By Dan Goodman
Large spans of grassland surrounding a home or village have been used throughout history. African civilizations used this are to observe predators approaching or animals to be hunted in the distance. This continued into Europe where lawns around castles allowed watchmen to better spot any approaching enemies. Practical. Safe.
This morphed over the years as the use of lawns became an ostentatious way to display the wealth of nobility in the Middle Ages. A stone castle wall with a field of manicured grass in front of it. Scale the size down a bit and replace that stone wall with a white picket fence and voila, you have suburbia.
Just look at all those pristine little patches of useless land. Too small and awkwardly exposed for any real function, these lawns are here simply to be mowed. Americans love their space, and we have a lot of it, but when does extra space become a burden and not an asset? I think it’s when the space is divided up into private islands of irrelevance instead of consolidated into something more suitable for outdoor use.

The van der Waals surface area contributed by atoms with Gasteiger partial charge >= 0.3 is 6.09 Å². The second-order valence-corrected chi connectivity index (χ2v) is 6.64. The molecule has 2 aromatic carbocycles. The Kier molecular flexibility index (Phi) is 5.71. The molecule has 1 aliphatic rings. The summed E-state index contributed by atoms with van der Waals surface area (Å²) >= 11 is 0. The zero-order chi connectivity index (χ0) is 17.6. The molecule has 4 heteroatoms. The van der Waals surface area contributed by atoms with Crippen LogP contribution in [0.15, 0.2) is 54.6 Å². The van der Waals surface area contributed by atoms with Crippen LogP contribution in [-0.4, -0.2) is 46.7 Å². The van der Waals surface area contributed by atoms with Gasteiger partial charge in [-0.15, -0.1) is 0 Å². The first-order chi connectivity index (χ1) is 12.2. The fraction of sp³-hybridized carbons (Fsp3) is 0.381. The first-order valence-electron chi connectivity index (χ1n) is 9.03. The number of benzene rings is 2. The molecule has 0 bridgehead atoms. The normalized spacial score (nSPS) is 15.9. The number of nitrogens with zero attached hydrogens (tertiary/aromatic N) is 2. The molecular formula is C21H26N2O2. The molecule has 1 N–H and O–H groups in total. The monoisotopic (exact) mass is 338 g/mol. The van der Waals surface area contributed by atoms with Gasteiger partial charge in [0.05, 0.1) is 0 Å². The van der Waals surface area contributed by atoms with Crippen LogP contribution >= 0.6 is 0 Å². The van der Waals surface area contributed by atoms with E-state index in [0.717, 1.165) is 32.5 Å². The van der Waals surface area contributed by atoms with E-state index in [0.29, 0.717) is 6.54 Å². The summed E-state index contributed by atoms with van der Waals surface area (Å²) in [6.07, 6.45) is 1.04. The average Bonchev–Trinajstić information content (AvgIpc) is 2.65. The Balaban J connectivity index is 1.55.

Now I’m not criticizing private property, but what good is a private speck of grass for anybody? Lets look at a different example.photo link
These pictures show Lake Vista, a neighborhood in the far north of New Orleans, in which the houses are built around various open public parks. There are still some front yards throughout Lake Vista, but the parks act as a use of green space where people actually hang out. Lake Vista certainly isn’t the cheapest neighborhood to live in these days, but affordable housing is currently being constructed there to help widen the socioeconomic range of residents.
Here is a more urban example of what shared green space can look like. You’d be hard pressed to find anyone who’d rather hang out in their front yard than in a nice spacious courtyard like this one.
Front yards are harmful from the street perspective as well, turning a typical neighborhood block into a vast wasteland of sprinklers and garden gnomes. photo link
Who wants to take a walk down this street? There aren’t even any sidewalks. Now look at a street that has ditched the front yards and more efficiently used its space.photo link
Now the beautiful architecture in Charleston, SC certainly plays a role in making this street more appealing than the former, but it’s also a matter of scale. By starting the houses right at the sidewalk urban designers can create an urban vibe that encourages people to live in their neighborhood and not just in their living room. Who wants to walk down a street surrounded by front lawns?